Consumer trust is built on evidence
What we think
Creating a more inclusive economy
The facts
The implications
Payments innovation helps fundraising go digital
The facts
The implications
The social debt of the financial crisis
The facts
The implications
Ethical financial services providers: A question of culture
Investment power
Consumers need convincing
The transformative potential of innovation
Consumers can demand change
An ethical economy
An ethical financial sector
Ethical financial services providers
The role of investing
The change potential of pensions
The role of trust
Greater transparency informs decisions
Learning from past mistakes
The role of innovation
Payments innovation: Improving financial inclusion
Competition from new entrants
The power of new money
The role of the consumer
Consumers empowered to make a change
Aligning products with self
For financial products, performance is more important than ethics
Financial services firms perceived to be some of the least socially responsible
Competition from technology companies
Repaying the social debt
Consumer trust is built on evidence
Overall trust levels are high
Payments innovation can boost charitable donations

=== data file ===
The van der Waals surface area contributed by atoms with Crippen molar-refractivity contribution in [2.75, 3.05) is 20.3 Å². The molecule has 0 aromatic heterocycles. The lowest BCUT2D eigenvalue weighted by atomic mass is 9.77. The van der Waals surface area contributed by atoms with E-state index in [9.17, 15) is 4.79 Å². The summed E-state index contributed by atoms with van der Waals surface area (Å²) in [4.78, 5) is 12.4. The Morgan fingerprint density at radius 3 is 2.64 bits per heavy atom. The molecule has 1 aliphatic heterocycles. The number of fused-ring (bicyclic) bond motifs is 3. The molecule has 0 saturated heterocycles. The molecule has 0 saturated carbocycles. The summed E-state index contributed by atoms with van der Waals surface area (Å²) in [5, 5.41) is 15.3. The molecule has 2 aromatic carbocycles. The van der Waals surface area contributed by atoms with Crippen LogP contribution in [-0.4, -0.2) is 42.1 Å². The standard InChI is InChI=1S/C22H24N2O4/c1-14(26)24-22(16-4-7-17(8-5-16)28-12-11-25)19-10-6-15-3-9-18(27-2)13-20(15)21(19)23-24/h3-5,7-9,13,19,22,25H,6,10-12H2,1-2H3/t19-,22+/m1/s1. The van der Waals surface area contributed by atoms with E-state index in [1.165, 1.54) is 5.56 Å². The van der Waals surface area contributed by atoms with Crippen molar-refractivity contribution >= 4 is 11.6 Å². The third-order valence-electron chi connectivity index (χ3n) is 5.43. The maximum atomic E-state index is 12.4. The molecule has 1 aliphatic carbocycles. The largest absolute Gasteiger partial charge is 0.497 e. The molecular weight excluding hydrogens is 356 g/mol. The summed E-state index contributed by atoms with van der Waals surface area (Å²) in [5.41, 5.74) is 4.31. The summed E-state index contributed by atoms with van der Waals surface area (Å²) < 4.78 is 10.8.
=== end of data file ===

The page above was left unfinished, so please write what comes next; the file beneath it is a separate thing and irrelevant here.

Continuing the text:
Consumer engagement in socially responsible activities is high
Healthier finances make it easier to go green
37% unable to identify socially responsible companies
Building societies seen to be more responsible than banks….
….whilst short-term loan companies are at the bottom of the pile
Overall trust levels are high
Tax avoidance remains a major concern
The divestment movement
Nationwide significantly more trusted
Trust levels remain high
For financial products, performance is more important than principle
Socially conscious consumers are more concerned
Strategy reports provide little insight for consumers
Lack of clarity regarding corporate culture causes concern
Consumers want more information
The social debt of the financial crisis
For consumers, financial services firms play larger economic role
Promoting financial responsibility
Consumer trust is built on evidence
The alternative opportunity
The target customer

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A Good Look At How Homes Will Become More Energy Efficient Soon




energy efficient homes

Everyone always talks about ways they can save energy at home, but the tactics are old school. They’re only tweaking the way they do things at the moment. Sealing holes in your home isn’t exactly the next scientific breakthrough we’ve been waiting for.